Saturday, February 28, 2009

Rwanda: The long journey home for terrified refugees

Ivone Mukunakoze fled the Rwandan genocide in 1994 expecting a better life in the Democratic Republic of Congo; instead, she spent years on the run as rampaging militias terrorised areas of eastern DRC.

Eventually, she settled in Gatoyi village, Masisi area in North Kivu Province, controlled by the rebel Democratic Forces for the Liberation of Rwanda [FDLR].

The group is the main target of a joint military operation launched in January by DRC and Rwandan forces. The operation, observers say, has considerably weakened the rebels and created an opportunity for many Rwandan refugees to consider returning home.

"I feel safer now that we are clear of the combat zone," she said at a transit centre in the provincial capital of Goma, where she waited to be registered for repatriation. "I have no fears in going back to Rwanda as I have done nothing wrong there."

She left Gatoyi before her husband, who stayed behind to sell their belongings, after the FDLR assured her a safe passage out. "I am sure they were FDLR," she said. "They came with us to make sure we weren't robbed by bandits on the way."

Officials of the UN Refugee Agency (UNHCR), however, said the FDLR had blocked civilians from leaving the area. Serge Balaga said the rebels were holding some civilians hostage in the forests.

"There are testimonies to that," the Goma-based official said.

The FDLR is largely made up of Rwandan Hutus who arrived in the DRC after the genocide in Rwanda, although some 30 percent are now believed to be Congolese Hutus. Aid workers say the group has since committed many atrocities against civilians.

Since 13 February, for instance, it has carried out numerous attacks in Masisi, Lubero and Walikale areas, sparking a new wave of displacement. According to UNHCR, 3,000 people were displaced in Remeka village, some 20km south of Masisi, following a recent attack.

Using firearms and machetes, they also attacked Kipopo and Kamuobe near Masisi, and Kanyatsi and Busigho near Lubero, killing civilians and raping women.

Army optimistic

Since January, 580 Rwandan refugees have gone home via the transit centre at Goma - a much higher number than the 160 recorded this time last year. The returnees include FDLR family members.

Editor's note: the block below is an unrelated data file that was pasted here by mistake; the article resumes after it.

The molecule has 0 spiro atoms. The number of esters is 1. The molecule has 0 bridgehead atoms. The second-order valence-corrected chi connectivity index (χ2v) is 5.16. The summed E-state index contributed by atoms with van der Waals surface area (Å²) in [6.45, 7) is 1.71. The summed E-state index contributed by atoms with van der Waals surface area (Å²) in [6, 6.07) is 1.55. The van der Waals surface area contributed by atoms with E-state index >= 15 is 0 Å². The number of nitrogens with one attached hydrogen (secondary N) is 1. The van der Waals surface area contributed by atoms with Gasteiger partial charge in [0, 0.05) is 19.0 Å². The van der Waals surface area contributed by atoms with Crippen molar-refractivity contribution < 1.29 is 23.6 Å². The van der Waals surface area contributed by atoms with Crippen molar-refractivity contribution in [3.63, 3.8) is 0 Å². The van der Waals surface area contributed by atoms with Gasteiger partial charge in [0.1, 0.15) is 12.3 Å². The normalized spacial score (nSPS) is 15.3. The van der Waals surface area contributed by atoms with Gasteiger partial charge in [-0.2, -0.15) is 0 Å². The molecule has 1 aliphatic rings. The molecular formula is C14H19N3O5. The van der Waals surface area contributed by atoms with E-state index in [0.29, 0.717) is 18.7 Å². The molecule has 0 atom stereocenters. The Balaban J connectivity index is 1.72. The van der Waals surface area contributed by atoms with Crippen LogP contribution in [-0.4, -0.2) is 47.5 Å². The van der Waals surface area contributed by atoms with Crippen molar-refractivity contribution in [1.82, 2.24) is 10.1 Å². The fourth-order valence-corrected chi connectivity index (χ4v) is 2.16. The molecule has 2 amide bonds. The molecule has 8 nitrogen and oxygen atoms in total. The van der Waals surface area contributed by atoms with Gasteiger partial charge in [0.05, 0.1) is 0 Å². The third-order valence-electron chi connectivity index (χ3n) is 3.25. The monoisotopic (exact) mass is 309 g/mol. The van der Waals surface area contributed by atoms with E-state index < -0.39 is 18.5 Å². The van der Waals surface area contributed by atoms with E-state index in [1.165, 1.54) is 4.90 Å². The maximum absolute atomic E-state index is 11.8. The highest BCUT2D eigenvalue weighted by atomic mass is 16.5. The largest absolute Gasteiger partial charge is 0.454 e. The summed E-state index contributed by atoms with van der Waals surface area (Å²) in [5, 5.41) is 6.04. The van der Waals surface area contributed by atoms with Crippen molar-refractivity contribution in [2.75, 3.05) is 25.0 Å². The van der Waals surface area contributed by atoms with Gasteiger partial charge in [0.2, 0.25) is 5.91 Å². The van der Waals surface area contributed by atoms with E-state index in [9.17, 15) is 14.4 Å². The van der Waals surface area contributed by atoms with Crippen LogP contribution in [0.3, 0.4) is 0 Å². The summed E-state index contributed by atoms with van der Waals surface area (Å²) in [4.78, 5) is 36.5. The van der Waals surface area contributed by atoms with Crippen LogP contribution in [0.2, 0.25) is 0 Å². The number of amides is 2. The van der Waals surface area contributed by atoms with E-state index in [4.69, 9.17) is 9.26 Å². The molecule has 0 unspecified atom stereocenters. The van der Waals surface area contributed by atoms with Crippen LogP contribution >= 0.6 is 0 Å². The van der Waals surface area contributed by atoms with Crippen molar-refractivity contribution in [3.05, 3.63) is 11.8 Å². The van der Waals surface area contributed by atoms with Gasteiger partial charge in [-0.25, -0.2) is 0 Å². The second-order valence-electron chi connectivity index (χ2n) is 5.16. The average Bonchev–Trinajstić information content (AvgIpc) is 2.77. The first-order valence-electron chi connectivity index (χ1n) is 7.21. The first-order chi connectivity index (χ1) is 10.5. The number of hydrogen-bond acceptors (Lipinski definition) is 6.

"This is an indication that the people want to go home rather than face the conflict here," Balaga said. These included fighters.

"Since the [joint military] operation began, we have gone from 40 to 400 repatriations [of demobilised rebels] per week," said Bruno Donat of the UN Mission in DRC (MONUC). The mission provides some support for the joint operation.

Among the returnees are 1,103 combatants and their families - almost as many as the combined total of those who returned throughout 2008.

With the FDLR weakened, the DRC army is upbeat, saying the job of routing the rebels is almost done. "The FDLR structure has been largely destroyed and their forces broken up," joint forces commander Lt Gen John Numbi, said. "There is nowhere they can go now."

This week, the Rwandan army started pulling back, with military trucks crossing the border back to their barracks on 25 February. The trucks were followed by foot soldiers.

Still, aid workers said, the humanitarian situation in North Kivu remains desperate. According to UNHCR, some 850,000 people are still displaced, including 250,000 who fled since August. Many have experienced displacement several times.

During a recent visit to the volatile North Kivu province, the top UN official in DRC, Allan Doss, urged all FDLR fighters to put down their arms and return home.

"The FDLR have to understand that there is no room for them on Congolese soil," he said. "Many thousands of civilian refugees have taken the path of return ... I urge the fighters who remain in the DRC to follow their example and take the way back."

Disclaimer:This material comes to you via IRIN, the humanitarian news and analysis service of the UN Office for the Coordination of Humanitarian Affairs. The opinions expressed do not necessarily reflect those of the United Nations or its Member States.
Photo: Copyright IRIN
Published by Mike Hitchen, Mike Hitchen Consulting
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